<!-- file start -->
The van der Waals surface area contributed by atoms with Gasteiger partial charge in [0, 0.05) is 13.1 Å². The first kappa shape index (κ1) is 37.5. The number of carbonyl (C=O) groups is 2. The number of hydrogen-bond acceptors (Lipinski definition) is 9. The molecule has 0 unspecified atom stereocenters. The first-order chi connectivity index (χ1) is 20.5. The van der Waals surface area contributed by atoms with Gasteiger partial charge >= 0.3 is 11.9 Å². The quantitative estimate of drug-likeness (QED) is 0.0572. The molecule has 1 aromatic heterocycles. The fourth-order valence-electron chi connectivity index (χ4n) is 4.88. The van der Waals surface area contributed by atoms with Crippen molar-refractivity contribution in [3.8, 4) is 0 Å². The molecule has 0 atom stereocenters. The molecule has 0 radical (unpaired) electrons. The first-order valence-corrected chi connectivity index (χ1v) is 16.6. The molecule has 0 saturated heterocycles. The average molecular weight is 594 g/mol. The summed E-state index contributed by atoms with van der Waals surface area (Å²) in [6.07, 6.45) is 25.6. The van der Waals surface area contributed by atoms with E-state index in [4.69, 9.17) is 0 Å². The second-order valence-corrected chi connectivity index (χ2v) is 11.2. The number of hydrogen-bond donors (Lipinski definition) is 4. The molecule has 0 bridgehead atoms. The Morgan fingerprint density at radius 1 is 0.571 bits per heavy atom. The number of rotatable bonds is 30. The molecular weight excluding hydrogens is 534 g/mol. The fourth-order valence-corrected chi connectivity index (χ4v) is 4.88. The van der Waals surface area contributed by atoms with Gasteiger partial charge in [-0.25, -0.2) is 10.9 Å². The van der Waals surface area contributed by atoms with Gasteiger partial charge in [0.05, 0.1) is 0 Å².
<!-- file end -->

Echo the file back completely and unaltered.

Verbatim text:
The van der Waals surface area contributed by atoms with Gasteiger partial charge in [0, 0.05) is 13.1 Å². The first kappa shape index (κ1) is 37.5. The number of carbonyl (C=O) groups is 2. The number of hydrogen-bond acceptors (Lipinski definition) is 9. The molecule has 0 unspecified atom stereocenters. The first-order chi connectivity index (χ1) is 20.5. The van der Waals surface area contributed by atoms with Gasteiger partial charge >= 0.3 is 11.9 Å². The quantitative estimate of drug-likeness (QED) is 0.0572. The molecule has 1 aromatic heterocycles. The fourth-order valence-electron chi connectivity index (χ4n) is 4.88. The van der Waals surface area contributed by atoms with Crippen molar-refractivity contribution in [3.8, 4) is 0 Å². The molecule has 0 atom stereocenters. The molecule has 0 radical (unpaired) electrons. The first-order valence-corrected chi connectivity index (χ1v) is 16.6. The molecule has 0 saturated heterocycles. The average molecular weight is 594 g/mol. The summed E-state index contributed by atoms with van der Waals surface area (Å²) in [6.07, 6.45) is 25.6. The van der Waals surface area contributed by atoms with E-state index in [4.69, 9.17) is 0 Å². The second-order valence-corrected chi connectivity index (χ2v) is 11.2. The number of hydrogen-bond donors (Lipinski definition) is 4. The molecule has 0 bridgehead atoms. The Morgan fingerprint density at radius 1 is 0.571 bits per heavy atom. The number of rotatable bonds is 30. The molecular weight excluding hydrogens is 534 g/mol. The fourth-order valence-corrected chi connectivity index (χ4v) is 4.88. The van der Waals surface area contributed by atoms with Gasteiger partial charge in [-0.25, -0.2) is 10.9 Å². The van der Waals surface area contributed by atoms with Gasteiger partial charge in [0.05, 0.1) is 0 Å².